” I just seriously wonder, what if I someday wake up the this whole ‘Course’ thing was the REAL DREAM??? ” Somewhere in my Course, I read about the Name of God, and that when we need help to call HIS name and repeat it. So I never did get clear on what God’s Name actually Is but from time to time when my thoughts trigger fear in me, I begin my own chanting of “Father, Father,Father or intersperse between those GOD, GOD…..! I don’t remember anything astonishing happening but do remember that my mind/Mind takes me away from the fear suddenly to a Guided purpose . With Appreciation for this very helpful Guided message……”All things work together for good….” and some where in ACIM Jesus says this Bible Quote is still True. Gratefully,sally

  5. I hope you are still checking this website. I, too, was raised Catholic. I walked away from it and by age 30 was almost an atheist. I browsed A Course in Miracles one day in Barnes and Noble and instantly recognized it as the truth. This is what God had to be like. All loving. I have taken a long time to read the entire Course in Miracles, and have read many sites and comments on it. Lately, I have begun to question it sometimes after reading some comments on it. But whenever I question it, I go back and read some part of the Course itself. The words of the Course, and not someone’s opinion on it, always convince me. It is the truth. Usually, a very good teacher can take the textbook on a subject and turn the dry boring text into something that comes alive. But the best teachers of the Course have always left me a little flat. (I have not read your book). The teachers cannot compete with the language of the Course itself. If you are doubting the Course, just read it. The truth it teaches in every page is simply undeniable. It needs to stand on the Truth it teaches, and not on the story of its creation. Strangely, the more I read the New Testament, the more I find it to be in almost complete accord with the Course. My new Testament is underlined, over and over again, with the notation in the margin “ACIM”. Especially 1 John. See, e.g., 1 John 4:18. I hope this helps. Feel free to contact me if you want.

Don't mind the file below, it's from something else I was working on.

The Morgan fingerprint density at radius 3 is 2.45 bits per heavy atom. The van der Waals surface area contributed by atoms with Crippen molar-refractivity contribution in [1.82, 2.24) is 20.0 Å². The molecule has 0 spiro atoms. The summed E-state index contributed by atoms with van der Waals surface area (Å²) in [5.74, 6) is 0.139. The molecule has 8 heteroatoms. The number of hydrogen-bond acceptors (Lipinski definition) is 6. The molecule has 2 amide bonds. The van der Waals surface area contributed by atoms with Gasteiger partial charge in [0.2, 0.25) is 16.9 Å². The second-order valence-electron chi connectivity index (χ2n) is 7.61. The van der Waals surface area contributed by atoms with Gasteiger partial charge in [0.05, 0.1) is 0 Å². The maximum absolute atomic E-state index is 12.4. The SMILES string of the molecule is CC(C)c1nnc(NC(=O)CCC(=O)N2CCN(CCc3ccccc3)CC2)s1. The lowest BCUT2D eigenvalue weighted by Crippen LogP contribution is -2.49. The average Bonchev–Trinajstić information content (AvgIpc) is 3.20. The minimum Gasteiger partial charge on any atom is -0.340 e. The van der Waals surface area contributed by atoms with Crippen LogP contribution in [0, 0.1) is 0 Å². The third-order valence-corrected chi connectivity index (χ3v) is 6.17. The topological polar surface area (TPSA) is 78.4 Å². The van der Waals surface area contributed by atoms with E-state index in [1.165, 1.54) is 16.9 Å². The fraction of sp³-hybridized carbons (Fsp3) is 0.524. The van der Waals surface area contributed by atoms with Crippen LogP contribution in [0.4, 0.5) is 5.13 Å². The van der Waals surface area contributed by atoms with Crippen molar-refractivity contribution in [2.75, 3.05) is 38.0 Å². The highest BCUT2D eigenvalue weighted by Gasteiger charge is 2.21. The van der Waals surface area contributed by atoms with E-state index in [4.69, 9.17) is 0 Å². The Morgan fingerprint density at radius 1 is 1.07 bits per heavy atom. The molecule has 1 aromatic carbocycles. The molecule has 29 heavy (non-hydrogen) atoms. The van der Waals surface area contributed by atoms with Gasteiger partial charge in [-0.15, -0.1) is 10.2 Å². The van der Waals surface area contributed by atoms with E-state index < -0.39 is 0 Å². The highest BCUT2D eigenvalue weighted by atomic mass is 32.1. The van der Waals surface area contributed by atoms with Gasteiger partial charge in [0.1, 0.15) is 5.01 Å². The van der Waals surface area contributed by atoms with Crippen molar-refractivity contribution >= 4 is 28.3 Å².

1. Hi . . .

      Thank you for the kind and supportive words. I hear you on that experience of the Course as true – especially when we are in contact with it directly, rather than through some mediator (a teacher, a book about ACIM, etc.). I have found Tara Singh to be a helpful – and at times profound – teacher of the course, but of course, that is only my experience. Different people have their own sense of who resonates and who doesn’t. The course meets us where we are and always offers as much help and support as we are ready to accept. I sense, too, that resonance between much of the new testament and the course – in a sense, there is nothing new under the sun, simply new expressions. I am very grateful to have found this one, even as I practice it imperfectly. Thank you again for your kind words.